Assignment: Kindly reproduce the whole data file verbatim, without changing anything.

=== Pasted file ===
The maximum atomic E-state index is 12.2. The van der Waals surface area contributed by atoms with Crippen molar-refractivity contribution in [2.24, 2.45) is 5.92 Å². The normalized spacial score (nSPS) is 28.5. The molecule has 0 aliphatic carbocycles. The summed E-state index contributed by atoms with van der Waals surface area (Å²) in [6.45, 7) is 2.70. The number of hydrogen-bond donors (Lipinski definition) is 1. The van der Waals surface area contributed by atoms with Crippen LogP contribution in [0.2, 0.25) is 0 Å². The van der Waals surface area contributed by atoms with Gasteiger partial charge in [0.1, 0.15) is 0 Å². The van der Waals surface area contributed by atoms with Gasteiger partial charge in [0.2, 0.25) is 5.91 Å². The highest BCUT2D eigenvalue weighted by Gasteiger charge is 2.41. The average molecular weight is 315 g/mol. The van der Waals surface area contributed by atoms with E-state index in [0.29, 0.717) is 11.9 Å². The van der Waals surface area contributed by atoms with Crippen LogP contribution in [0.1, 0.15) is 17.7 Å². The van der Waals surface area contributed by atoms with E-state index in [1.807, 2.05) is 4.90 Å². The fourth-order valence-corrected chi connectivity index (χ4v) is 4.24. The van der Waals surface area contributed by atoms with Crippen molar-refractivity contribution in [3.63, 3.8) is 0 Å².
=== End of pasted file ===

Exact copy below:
The maximum atomic E-state index is 12.2. The van der Waals surface area contributed by atoms with Crippen molar-refractivity contribution in [2.24, 2.45) is 5.92 Å². The normalized spacial score (nSPS) is 28.5. The molecule has 0 aliphatic carbocycles. The summed E-state index contributed by atoms with van der Waals surface area (Å²) in [6.45, 7) is 2.70. The number of hydrogen-bond donors (Lipinski definition) is 1. The van der Waals surface area contributed by atoms with Crippen LogP contribution in [0.2, 0.25) is 0 Å². The van der Waals surface area contributed by atoms with Gasteiger partial charge in [0.1, 0.15) is 0 Å². The van der Waals surface area contributed by atoms with Gasteiger partial charge in [0.2, 0.25) is 5.91 Å². The highest BCUT2D eigenvalue weighted by Gasteiger charge is 2.41. The average molecular weight is 315 g/mol. The van der Waals surface area contributed by atoms with E-state index in [0.29, 0.717) is 11.9 Å². The van der Waals surface area contributed by atoms with Crippen LogP contribution in [0.1, 0.15) is 17.7 Å². The van der Waals surface area contributed by atoms with E-state index in [1.807, 2.05) is 4.90 Å². The fourth-order valence-corrected chi connectivity index (χ4v) is 4.24. The van der Waals surface area contributed by atoms with Crippen molar-refractivity contribution in [3.63, 3.8) is 0 Å².